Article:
Get to Know Kit

Above is the episode where Cate interviews Kit. Below is a cleaned up version of the transcript. It’s not exact, but it’s still got the basics! In our next episode, Cate gets interviewed. Interested in more about Kit? Read her review of The Uncanny Counter. Or check out her writing stats.

Cate: Welcome to the Writer at Work Podcast, I’m your Co-Host Miss Catherine MH. We’re starting out this podcast with a bit of an interview for everyone to get to know us before we start putting out our other content.  With that, let me introduce my oldest friend Kit Boyer. How are you doing?

Kit: I’m doing great.

Alright. So, are you ready for all of the deep insightful questions we have?

I’m ready.

Ok. Age and location in the world?

I’m 31 and I live in Arizona.

What’s your genre of writing?

I write a lot of poetry, especially these last few years. That’s been my main thing. But I also write fiction, short stories, young adult stuff, and fantasy. I like rewriting fairy tales, modernizing or changing them.

What do you do now for a living?

Eat, breathe oxygen, drink water, shelter, stay away from bears. But what I do for work is part-time transcription and full-time momming. I homeschool my kids. It can be a lot. It’s definitely work.

What made you want to be a writer?

I would always write when I was little. Sometimes I’d have a stack of books as high as my bed and I’d have my dad read them to me. Even after I learned how to read them for myself, he would read to me every night. But I was always a storyteller. I always loved it. Maybe it’s genetic. One of my kids is a really good storyteller, too. Probably will be better than me by the time he’s my age. Haha.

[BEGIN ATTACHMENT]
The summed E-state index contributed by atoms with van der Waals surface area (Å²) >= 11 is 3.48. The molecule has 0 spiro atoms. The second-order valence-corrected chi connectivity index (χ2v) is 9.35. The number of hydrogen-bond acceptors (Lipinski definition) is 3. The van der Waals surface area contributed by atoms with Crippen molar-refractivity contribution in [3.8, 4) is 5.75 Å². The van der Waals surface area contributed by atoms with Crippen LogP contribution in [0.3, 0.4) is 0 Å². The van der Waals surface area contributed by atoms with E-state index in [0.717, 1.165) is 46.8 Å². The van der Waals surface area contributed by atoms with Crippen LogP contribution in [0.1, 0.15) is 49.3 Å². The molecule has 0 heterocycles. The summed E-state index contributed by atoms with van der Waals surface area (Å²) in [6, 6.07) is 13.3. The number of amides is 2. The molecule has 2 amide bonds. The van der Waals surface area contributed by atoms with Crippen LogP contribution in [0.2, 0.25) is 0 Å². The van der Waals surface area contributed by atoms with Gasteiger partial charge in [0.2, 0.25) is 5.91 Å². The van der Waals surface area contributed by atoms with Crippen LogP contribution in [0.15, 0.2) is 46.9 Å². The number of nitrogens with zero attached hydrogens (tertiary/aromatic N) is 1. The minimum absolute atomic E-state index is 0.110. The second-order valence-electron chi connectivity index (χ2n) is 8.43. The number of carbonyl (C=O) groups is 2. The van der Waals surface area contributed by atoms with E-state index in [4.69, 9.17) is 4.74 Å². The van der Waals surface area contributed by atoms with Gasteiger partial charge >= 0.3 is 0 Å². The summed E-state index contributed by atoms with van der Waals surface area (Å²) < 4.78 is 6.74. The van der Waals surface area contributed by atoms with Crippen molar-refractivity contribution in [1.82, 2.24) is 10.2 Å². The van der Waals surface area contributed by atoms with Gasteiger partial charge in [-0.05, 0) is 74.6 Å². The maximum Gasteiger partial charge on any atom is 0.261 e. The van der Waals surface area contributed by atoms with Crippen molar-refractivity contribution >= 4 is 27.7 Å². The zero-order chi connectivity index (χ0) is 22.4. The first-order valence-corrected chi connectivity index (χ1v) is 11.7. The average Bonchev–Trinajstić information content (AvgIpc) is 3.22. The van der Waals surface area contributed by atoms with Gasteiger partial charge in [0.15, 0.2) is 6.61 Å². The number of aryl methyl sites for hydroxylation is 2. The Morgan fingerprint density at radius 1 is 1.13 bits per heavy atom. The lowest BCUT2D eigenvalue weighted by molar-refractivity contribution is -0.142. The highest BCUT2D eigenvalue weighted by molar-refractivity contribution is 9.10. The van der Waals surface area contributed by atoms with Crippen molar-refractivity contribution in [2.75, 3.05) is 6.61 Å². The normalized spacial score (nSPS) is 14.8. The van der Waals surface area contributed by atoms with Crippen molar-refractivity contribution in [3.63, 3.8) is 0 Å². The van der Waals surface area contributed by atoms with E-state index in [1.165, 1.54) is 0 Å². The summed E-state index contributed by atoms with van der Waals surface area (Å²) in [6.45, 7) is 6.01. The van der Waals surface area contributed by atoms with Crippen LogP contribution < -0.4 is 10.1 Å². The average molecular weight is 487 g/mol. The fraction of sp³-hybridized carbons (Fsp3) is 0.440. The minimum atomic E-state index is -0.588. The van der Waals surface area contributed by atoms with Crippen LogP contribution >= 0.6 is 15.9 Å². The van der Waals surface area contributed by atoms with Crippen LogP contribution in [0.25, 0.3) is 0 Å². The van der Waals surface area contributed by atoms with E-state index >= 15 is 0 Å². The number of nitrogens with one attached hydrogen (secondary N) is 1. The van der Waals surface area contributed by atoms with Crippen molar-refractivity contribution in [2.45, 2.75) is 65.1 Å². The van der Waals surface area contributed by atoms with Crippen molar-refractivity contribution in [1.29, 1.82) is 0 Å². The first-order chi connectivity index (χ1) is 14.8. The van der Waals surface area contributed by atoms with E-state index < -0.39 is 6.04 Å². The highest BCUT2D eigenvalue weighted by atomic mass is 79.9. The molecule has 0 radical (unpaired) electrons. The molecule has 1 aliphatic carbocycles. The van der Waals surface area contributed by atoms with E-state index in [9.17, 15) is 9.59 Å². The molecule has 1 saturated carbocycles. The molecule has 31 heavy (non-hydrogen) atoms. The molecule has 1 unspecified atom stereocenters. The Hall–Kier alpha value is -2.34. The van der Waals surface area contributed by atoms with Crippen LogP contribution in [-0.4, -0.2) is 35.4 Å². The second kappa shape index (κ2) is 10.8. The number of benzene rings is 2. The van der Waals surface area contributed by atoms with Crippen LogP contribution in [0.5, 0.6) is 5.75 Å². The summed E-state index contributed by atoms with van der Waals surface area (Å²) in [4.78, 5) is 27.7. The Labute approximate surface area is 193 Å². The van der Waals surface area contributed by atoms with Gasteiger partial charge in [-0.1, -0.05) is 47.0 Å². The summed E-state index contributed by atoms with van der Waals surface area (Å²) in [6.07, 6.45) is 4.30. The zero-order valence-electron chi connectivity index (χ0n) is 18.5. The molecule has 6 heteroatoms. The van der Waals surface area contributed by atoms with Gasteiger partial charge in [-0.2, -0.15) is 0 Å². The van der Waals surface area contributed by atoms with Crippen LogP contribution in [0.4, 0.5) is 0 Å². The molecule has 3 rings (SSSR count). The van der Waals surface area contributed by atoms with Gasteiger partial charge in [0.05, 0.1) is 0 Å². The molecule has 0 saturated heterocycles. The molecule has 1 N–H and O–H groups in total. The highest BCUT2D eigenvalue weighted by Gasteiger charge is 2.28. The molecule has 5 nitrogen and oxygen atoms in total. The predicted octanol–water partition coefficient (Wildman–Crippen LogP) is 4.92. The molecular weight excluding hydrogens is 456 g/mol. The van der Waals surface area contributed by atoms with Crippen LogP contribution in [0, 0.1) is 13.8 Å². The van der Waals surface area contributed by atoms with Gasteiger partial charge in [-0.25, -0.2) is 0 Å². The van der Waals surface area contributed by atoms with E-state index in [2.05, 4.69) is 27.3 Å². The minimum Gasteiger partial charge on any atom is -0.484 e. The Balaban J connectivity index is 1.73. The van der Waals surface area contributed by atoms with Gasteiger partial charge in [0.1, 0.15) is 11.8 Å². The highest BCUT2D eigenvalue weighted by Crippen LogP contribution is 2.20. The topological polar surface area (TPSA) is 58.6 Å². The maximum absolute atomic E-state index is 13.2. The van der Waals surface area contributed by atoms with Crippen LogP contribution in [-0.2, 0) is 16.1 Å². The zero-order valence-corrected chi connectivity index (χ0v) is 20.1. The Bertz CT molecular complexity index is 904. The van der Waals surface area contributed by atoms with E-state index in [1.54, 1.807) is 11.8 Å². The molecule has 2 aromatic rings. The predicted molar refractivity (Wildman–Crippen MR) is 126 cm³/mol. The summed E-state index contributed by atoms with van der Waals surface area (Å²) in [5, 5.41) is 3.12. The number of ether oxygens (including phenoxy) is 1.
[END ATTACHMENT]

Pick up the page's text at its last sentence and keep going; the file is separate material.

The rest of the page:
What authors do you admire?

Oh, so many. The ones I’m going to say are just the ones I’ve got at the forefront of my mind right now. I love Yangsze Choo, she wrote The Ghost Bride and The Night Tiger. I love J.R.R. Tolkien, he’s a master of the craft. We’re actually reading Lord of the Rings as a family, and I will say that it’s brilliant, but there is a lot of boring walking. And I love Kristin Cashore, who wrote the Fire series. It’s really good. I don’t want to give anything away, but you should read it.

What books do you love? 

I love those books I mentioned. My husband got me a book of poetry by Louise Glück. I’ve been working on that. I haven’t been reading too too much lately, so there’s nothing just burning right now. A book of short stories that I like is My Mother She Killed Me, My Father He Ate Me. It’s by a bunch of famous writers. You might like it, too, Cate. It’s a collection of retold fairy tales, but kinda weird and kinda dark. It’s got a strange vibe that I really like.

Why turn writing into a full-time job?

Writing is work. It’s life and breath, but it’s also work. So becoming a full-time writer would just be formalizing what is already there. Like getting married. If you don’t get married, it doesn’t mean you don’t love the person or you’re not serious, but getting married kind of tells everyone else. You know? It’s just a signifier to the world that, you know, this is my main thing. I know in some ways I might be unhappy turning what I love into work, but I also think it would be really satisfying to get my stuff out there, to see what people think of my world, interact with them, see what their ideas are.